– Republican presidential nominee Mitt Romney has a prescription for controlling soaring costs within the $2.8 trillion U.S. healthcare system, partly by making consumers pay more of their own medical bills. Romney’s vow to repeal and replace President Barack Obama’s healthcare overhaul has played prominently in the campaign, even as Romney has offered few details about his alternative. But as he prepares to face Obama in their first presidential debate on Wednesday, Romney is giving a few hints. The former Massachusetts governor’s advisers say he would accelerate the use of high-deductible insurance plans that offer lower premiums but require…

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Honda recalls 600,000 Accords to fix faulty hoses

(AP)–Honda is recalling 600,000 Accord midsize cars in the U.S. and Canada to fix a faulty power steering hose that can leak fluid and cause a fire. The recall affects Accords with V-6 engines from the 2003 through 2007 model years. Honda has a report of one fire but no injuries or crashes. The five-passenger Accord is consistently among the top-selling vehicles in the United States, mainly because of its reputation for reliability and fuel economy. For years it has been the nation’s second-best-selling car, beaten only by the Toyota Camry. The National Highway Traffic Safety Administration, the government agency…

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EU rejects U.S. claim to have weaned Boeing off subsidies

The Boeing logo is seen on a Boeing 787 Dreamliner airplane in Long Beach

GENEVA | Tue Sep 25, 2012 (Reuters) – U.S. aircraft giant Boeing is still getting U.S. subsidies despite Washington’s claim to have stopped the handouts, the European Union said on Tuesday in the latest round of the world’s biggest trade dispute. The EU’s claim came one day after the U.S. Trade Representative’s office said it had complied with a ruling by a World Trade Organisation dispute panel that found Boeing had benefited from illegal payments. The United States had until September 23 to comply. “We had expected that the U.S. would have finally complied in good faith with its international commitments and…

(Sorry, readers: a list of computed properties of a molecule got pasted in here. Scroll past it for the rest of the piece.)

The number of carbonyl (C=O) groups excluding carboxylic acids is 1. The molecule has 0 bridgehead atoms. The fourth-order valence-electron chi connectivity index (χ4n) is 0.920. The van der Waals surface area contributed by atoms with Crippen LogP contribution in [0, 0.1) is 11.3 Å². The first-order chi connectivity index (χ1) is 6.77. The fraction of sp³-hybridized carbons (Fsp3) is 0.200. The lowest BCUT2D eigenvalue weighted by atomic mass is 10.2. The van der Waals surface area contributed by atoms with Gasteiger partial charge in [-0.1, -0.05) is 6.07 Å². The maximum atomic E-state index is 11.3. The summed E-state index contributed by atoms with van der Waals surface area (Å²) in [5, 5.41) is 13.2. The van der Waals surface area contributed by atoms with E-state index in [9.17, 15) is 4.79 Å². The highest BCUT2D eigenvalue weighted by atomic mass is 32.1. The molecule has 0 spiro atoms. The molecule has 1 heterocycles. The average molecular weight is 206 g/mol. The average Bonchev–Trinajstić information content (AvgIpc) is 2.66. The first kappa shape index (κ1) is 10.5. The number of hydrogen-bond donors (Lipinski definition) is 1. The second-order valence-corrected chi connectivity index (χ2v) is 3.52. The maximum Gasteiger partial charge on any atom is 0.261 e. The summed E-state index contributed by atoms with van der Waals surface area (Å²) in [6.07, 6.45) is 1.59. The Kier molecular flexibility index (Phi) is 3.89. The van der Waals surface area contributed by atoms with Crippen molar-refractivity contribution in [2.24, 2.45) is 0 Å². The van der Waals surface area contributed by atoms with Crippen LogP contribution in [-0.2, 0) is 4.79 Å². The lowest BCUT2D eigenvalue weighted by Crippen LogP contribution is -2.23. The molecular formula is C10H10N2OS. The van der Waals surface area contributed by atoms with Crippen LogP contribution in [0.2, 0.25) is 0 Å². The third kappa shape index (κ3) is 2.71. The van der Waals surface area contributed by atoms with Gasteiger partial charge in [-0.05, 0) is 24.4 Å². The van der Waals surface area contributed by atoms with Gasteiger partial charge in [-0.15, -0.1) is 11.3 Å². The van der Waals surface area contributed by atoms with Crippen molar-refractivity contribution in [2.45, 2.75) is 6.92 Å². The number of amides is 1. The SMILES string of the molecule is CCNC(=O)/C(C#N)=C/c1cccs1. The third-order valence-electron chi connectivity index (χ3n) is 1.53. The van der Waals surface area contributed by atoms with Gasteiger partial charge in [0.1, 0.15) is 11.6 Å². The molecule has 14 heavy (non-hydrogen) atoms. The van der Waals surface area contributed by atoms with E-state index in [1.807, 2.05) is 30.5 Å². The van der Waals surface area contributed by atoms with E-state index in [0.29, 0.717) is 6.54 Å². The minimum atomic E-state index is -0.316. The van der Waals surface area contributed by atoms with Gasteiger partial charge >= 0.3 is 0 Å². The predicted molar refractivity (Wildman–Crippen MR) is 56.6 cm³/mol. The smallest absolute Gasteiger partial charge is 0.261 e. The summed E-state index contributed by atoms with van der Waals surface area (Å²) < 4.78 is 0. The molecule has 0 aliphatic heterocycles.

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Majority in U.S. Still Say Government Doing Too Much

Economy Survey

September 17, 2012 But fewer Americans now say government has too much power by Frank Newport PRINCETON, NJ — A majority of Americans (54%) continue to believe the government is trying to do too many things that should be left to individuals and businesses, although that is down from the record high of 61% earlier this summer. About four in 10 Americans (39%) say the government should do more to solve the nation’s problems. Track the 2012 race and compare it to past elections > Only a few times in Gallup’s 20-year history of asking this question has a higher…

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Facebook says CEO won’t sell stock for 1 year

Facebook stock gets a reprieve after it says CEO Zuckerberg won’t sell shares for 1 year By Barbara Ortutay, AP Technology Writer | Associated Press Symbol Price Change MS 15.68 +0.17   NEW YORK (AP) — Facebook’s stock got some reprieve in after-hours trading Tuesday after the company said its CEO, Mark Zuckerberg, won’t sell stock in the company for at least the next 12 months. Investors have been concerned with the expiration of lockup periods that allow insiders to sell stock in Facebook. If a lot of shares flood the market the stock price may fall.  Adding to those…

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Insight: China’s steel traders expose banks’

By Ruby Lian and Kelvin Soh SHANGHAI/HONG KONG | Sun Sep 2, 2012 6:00pm EDT (Reuters) – China’s banks are coming after the country’s steel traders, hauling executives into court to chase down loans that some traders said they didn’t initially need and can’t now repay. The heavy push to recover the loans is another sign of strain on China’s financial system at a time when the country’s leaders are contemplating another round of stimulus to boost the economy, and when banks are worried about bad debts piling up. The battle between the banks and steel traders also exposes flaws in the…